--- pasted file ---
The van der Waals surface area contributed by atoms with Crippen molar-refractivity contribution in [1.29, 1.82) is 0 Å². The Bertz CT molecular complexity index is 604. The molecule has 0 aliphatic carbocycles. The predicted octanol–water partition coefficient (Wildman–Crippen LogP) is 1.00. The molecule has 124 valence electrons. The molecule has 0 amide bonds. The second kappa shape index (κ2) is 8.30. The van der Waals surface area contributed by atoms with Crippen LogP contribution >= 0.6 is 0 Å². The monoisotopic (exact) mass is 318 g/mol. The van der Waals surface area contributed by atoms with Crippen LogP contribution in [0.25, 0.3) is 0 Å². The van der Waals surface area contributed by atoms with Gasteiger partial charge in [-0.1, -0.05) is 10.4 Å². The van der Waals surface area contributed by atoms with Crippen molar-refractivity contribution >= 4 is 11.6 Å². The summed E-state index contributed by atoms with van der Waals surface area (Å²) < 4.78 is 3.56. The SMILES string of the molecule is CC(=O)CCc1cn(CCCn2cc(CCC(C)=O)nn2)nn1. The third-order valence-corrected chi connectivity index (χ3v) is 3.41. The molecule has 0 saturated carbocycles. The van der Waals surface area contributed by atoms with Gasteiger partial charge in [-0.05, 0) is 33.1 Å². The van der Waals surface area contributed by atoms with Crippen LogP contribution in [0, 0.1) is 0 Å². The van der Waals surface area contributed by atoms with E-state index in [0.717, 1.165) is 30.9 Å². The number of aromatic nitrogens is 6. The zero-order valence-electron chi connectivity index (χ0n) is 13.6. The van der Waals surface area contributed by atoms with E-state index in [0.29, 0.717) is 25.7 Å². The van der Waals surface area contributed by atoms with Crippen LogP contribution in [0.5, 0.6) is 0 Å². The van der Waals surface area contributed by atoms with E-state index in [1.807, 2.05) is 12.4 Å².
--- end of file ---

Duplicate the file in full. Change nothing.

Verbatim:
The van der Waals surface area contributed by atoms with Crippen molar-refractivity contribution in [1.29, 1.82) is 0 Å². The Bertz CT molecular complexity index is 604. The molecule has 0 aliphatic carbocycles. The predicted octanol–water partition coefficient (Wildman–Crippen LogP) is 1.00. The molecule has 124 valence electrons. The molecule has 0 amide bonds. The second kappa shape index (κ2) is 8.30. The van der Waals surface area contributed by atoms with Crippen LogP contribution >= 0.6 is 0 Å². The monoisotopic (exact) mass is 318 g/mol. The van der Waals surface area contributed by atoms with Crippen LogP contribution in [0.25, 0.3) is 0 Å². The van der Waals surface area contributed by atoms with Gasteiger partial charge in [-0.1, -0.05) is 10.4 Å². The van der Waals surface area contributed by atoms with Crippen molar-refractivity contribution >= 4 is 11.6 Å². The summed E-state index contributed by atoms with van der Waals surface area (Å²) < 4.78 is 3.56. The SMILES string of the molecule is CC(=O)CCc1cn(CCCn2cc(CCC(C)=O)nn2)nn1. The third-order valence-corrected chi connectivity index (χ3v) is 3.41. The molecule has 0 saturated carbocycles. The van der Waals surface area contributed by atoms with Gasteiger partial charge in [-0.05, 0) is 33.1 Å². The van der Waals surface area contributed by atoms with Crippen LogP contribution in [0, 0.1) is 0 Å². The van der Waals surface area contributed by atoms with E-state index in [0.717, 1.165) is 30.9 Å². The number of aromatic nitrogens is 6. The zero-order valence-electron chi connectivity index (χ0n) is 13.6. The van der Waals surface area contributed by atoms with E-state index in [0.29, 0.717) is 25.7 Å². The van der Waals surface area contributed by atoms with Crippen LogP contribution in [0.5, 0.6) is 0 Å². The van der Waals surface area contributed by atoms with E-state index in [1.807, 2.05) is 12.4 Å².